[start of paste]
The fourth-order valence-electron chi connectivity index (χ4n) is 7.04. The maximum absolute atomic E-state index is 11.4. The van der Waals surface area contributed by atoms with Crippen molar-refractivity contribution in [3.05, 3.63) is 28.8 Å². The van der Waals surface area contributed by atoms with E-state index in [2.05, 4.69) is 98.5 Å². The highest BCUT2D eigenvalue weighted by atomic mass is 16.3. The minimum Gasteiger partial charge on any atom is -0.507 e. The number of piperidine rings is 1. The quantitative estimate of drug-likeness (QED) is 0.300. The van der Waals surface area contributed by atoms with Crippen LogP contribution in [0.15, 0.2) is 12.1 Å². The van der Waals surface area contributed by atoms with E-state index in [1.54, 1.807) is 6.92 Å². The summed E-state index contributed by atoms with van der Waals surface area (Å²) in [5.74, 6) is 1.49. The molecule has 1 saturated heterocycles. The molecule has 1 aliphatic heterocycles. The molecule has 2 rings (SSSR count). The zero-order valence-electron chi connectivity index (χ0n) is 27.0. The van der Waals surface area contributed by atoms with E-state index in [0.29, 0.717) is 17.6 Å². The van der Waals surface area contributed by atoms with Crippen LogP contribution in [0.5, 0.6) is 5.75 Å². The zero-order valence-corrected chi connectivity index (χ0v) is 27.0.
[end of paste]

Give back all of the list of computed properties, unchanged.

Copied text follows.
The fourth-order valence-electron chi connectivity index (χ4n) is 7.04. The maximum absolute atomic E-state index is 11.4. The van der Waals surface area contributed by atoms with Crippen molar-refractivity contribution in [3.05, 3.63) is 28.8 Å². The van der Waals surface area contributed by atoms with E-state index in [2.05, 4.69) is 98.5 Å². The highest BCUT2D eigenvalue weighted by atomic mass is 16.3. The minimum Gasteiger partial charge on any atom is -0.507 e. The number of piperidine rings is 1. The quantitative estimate of drug-likeness (QED) is 0.300. The van der Waals surface area contributed by atoms with Crippen LogP contribution in [0.15, 0.2) is 12.1 Å². The van der Waals surface area contributed by atoms with E-state index in [1.54, 1.807) is 6.92 Å². The summed E-state index contributed by atoms with van der Waals surface area (Å²) in [5.74, 6) is 1.49. The molecule has 1 saturated heterocycles. The molecule has 1 aliphatic heterocycles. The molecule has 2 rings (SSSR count). The zero-order valence-electron chi connectivity index (χ0n) is 27.0. The van der Waals surface area contributed by atoms with E-state index in [0.29, 0.717) is 17.6 Å². The van der Waals surface area contributed by atoms with Crippen LogP contribution in [0.5, 0.6) is 5.75 Å². The zero-order valence-corrected chi connectivity index (χ0v) is 27.0.